Analysis: The Patriotic March
News from Colombia |
on: Wednesday, 16 May 2012
By Hasan Dodwell
Since 2010 Colombian civil society has been working to develop a new social and political movement in order to give voice to people currently politically marginalised and ignored. Nearly 2,000 organisations, including peasant farmer, trade unions, Afrocolombian, indigenous and student organisations, came together to form the Patriotic March, a new political and social movement. It brings together this multitude of social organisations in order to ‘carry out the task of politics for themselves’. It has extremely pertinent implications for Colombian politics and any potential peace process since it represents broad sectors of Colombian society.
The origins of the Patriotic March date back to June 2010 when social movements decided that after 200 years of independence there was a need for a movement that would fight for Colombia’s ‘second and definitive independence’, since the first had only achieved a political independence severely limited by competition between elites and economic dependency. The movement continued to develop until the first National Patriotic Council was called for the 21st and 22nd of April 2012 and the constitution of the Patriotic March as a social and political movement was announced. On the 23rd of April this culminated in the march of some 80,000 people from across Colombia through the streets of Bogota.
The number and variety of organisations involved in the Patriotic March is indeed one of its most striking features. Forming part of the movement is the ACVC, an organisation representing 30,000 peasant farmers in the Magdalena Medio region of Colombia, the national FENSUAGRO agricultural workers’ trade union, the MANE students’ organisation (that recently led successful opposition to government plans for university reforms), and an array of other local and national organisations. The movement has also received the support from political organisations including the left wing faction of the Liberal Party fronted by the ex-senator Piedad Córdoba.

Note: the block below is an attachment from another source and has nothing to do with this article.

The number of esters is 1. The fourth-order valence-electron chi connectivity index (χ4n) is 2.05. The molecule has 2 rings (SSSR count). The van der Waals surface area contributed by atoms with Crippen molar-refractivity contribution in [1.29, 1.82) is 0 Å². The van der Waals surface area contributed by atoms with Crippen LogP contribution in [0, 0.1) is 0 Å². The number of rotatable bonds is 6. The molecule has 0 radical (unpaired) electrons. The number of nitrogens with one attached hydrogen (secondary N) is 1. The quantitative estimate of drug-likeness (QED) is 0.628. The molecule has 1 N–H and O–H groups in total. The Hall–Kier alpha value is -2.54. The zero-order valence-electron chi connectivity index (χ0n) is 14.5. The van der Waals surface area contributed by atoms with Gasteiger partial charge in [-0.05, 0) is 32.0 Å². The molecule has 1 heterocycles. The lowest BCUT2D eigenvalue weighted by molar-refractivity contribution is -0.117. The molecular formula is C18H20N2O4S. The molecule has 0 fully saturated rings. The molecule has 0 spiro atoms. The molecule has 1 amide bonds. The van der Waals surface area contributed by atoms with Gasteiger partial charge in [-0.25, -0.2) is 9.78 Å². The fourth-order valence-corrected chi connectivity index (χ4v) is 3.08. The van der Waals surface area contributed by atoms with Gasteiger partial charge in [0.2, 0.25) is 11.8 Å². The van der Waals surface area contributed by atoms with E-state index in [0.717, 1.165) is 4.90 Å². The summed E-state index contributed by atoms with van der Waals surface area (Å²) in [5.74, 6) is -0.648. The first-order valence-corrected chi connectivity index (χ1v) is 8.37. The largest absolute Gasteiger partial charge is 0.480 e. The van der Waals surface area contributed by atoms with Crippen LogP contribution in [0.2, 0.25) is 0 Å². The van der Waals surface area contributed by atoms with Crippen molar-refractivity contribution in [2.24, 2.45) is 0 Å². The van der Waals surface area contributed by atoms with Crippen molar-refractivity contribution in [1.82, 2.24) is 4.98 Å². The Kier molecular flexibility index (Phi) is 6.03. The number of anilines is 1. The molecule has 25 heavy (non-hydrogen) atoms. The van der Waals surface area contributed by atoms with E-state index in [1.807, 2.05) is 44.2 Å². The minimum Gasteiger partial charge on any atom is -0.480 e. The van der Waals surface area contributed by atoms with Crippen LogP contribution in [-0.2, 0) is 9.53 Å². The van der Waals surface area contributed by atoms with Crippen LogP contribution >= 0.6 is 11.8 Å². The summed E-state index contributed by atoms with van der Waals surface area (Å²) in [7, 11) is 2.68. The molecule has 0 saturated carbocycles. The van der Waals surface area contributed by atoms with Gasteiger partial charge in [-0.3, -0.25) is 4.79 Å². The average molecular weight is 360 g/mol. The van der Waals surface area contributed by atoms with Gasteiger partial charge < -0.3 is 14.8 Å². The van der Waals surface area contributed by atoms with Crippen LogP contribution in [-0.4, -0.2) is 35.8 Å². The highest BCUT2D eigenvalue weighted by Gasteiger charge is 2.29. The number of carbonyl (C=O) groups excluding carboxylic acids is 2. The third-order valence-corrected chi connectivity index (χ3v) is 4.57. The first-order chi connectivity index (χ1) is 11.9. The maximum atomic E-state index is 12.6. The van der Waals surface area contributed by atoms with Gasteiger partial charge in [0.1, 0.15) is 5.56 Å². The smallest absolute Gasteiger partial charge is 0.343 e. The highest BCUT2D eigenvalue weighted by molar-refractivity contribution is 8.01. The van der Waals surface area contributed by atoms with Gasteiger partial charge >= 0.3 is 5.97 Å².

At the forefront of the movement’s proposals is the need for a political and negotiated solution to the armed and social conflict in Colombia. It has referred to itself as a ‘movement for peace’ and has declared its objectives as contributing towards necessary political, economic and social change in Colombia. It seeks to overcome the domination of politics by the ruling classes, to promote an agrarian reform, and it rejects the economic policies that have led to the concentration of wealth and the extreme inequality that characterise Colombia today.
The Patriotic March has already fallen victim to attempts to defame and slander it by state officials. The Colombian military has falsely accused the March of being organised and funded by the guerrillas, whilst the Colombian President, Juan Manuel Santos, has made implicit references to guerrilla involvement. Such statements from state officials are extremely problematic given the precarious security situation faced by many activists in Colombia. Already two Patriotic March leaders have been disappeared: Hernán Henry Díaz in Putumayo and Martha Cecilia Guevara in Caquetá. The accusations of guerrilla involvement have been rejected outright by members of the Patriotic March who point to the entirely public and open nature of the process, as well as outlining that it is entirely funded by voluntary donations and by subsidies collected by the organisations involved.
The Patriotic March is the latest in a series of efforts to mobilise an effective mass political opposition in Colombia. The most recent previous attempt to create a left-wing political force prior to the Patriotic March came in the shape of the Democratic Pole political party, a coalition of political parties. However, whilst the Democratic Pole is a political group which, according to Carlos Lozano the Director of the weekly opposition newspaper Voz, has adopted a predominantly electoral focus, the Patriotic March is a social movement representing the needs and concerns of the grass roots organisations that make it up. The movement has expressed its desire to work in alliance with the Democratic Pole as well as existing social and political movements working towards the structural transformation of Colombia. However, it sees the need for political activity above and beyond the boundaries of electoral competition in order to engage people in a debate over the future of the country.
The repression that targets the Democratic Pole, and which targeted the Patriotic Union has begun to take its toll on the Patriotic March. Participating organisations report an upsurge of threats, and in the last month two people linked to the March have been assassinated and two have been disappeared. Despite this, Colombian civil society holds high hopes that this new initiative will be able to help push for a peaceful resolution to the civil conflict, as well as helping to develop new, innovative ways of developing social and economic justice for a country where at least 40% of the population live in poverty, over 12% are internally displaced, where some 60% of the population works in the informal sector, where environmental damage and massive resource extraction go hand in hand, and where inequality and poor working conditions are a scourge of society.